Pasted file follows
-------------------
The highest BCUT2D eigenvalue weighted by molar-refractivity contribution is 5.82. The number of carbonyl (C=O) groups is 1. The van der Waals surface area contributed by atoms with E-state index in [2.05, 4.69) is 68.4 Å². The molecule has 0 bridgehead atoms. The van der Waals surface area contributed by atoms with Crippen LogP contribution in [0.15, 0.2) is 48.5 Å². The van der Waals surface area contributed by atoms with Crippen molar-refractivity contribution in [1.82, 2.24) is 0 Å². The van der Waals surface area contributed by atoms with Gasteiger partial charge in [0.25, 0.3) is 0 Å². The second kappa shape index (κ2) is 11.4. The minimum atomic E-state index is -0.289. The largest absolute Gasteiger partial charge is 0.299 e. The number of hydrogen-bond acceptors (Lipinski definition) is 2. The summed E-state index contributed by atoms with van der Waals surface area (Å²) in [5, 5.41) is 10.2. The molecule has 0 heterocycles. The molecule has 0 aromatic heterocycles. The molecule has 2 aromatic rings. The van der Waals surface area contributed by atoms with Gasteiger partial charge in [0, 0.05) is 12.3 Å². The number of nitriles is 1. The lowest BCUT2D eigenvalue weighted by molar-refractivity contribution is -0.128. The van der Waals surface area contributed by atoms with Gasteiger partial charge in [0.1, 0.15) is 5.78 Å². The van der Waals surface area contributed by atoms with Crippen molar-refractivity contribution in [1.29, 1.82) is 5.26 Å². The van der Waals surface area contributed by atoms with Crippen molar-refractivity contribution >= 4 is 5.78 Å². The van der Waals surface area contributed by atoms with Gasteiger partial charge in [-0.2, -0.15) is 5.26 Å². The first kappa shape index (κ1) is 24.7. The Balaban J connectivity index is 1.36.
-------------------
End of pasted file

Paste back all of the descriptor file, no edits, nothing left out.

The highest BCUT2D eigenvalue weighted by molar-refractivity contribution is 5.82. The number of carbonyl (C=O) groups is 1. The van der Waals surface area contributed by atoms with E-state index in [2.05, 4.69) is 68.4 Å². The molecule has 0 bridgehead atoms. The van der Waals surface area contributed by atoms with Crippen LogP contribution in [0.15, 0.2) is 48.5 Å². The van der Waals surface area contributed by atoms with Crippen molar-refractivity contribution in [1.82, 2.24) is 0 Å². The van der Waals surface area contributed by atoms with Gasteiger partial charge in [0.25, 0.3) is 0 Å². The second kappa shape index (κ2) is 11.4. The minimum atomic E-state index is -0.289. The largest absolute Gasteiger partial charge is 0.299 e. The number of hydrogen-bond acceptors (Lipinski definition) is 2. The summed E-state index contributed by atoms with van der Waals surface area (Å²) in [5, 5.41) is 10.2. The molecule has 0 heterocycles. The molecule has 0 aromatic heterocycles. The molecule has 2 aromatic rings. The van der Waals surface area contributed by atoms with Gasteiger partial charge in [0, 0.05) is 12.3 Å². The number of nitriles is 1. The lowest BCUT2D eigenvalue weighted by molar-refractivity contribution is -0.128. The van der Waals surface area contributed by atoms with Gasteiger partial charge in [0.1, 0.15) is 5.78 Å². The van der Waals surface area contributed by atoms with Crippen molar-refractivity contribution in [1.29, 1.82) is 5.26 Å². The van der Waals surface area contributed by atoms with Crippen molar-refractivity contribution >= 4 is 5.78 Å². The van der Waals surface area contributed by atoms with Gasteiger partial charge in [-0.2, -0.15) is 5.26 Å². The first kappa shape index (κ1) is 24.7. The Balaban J connectivity index is 1.36.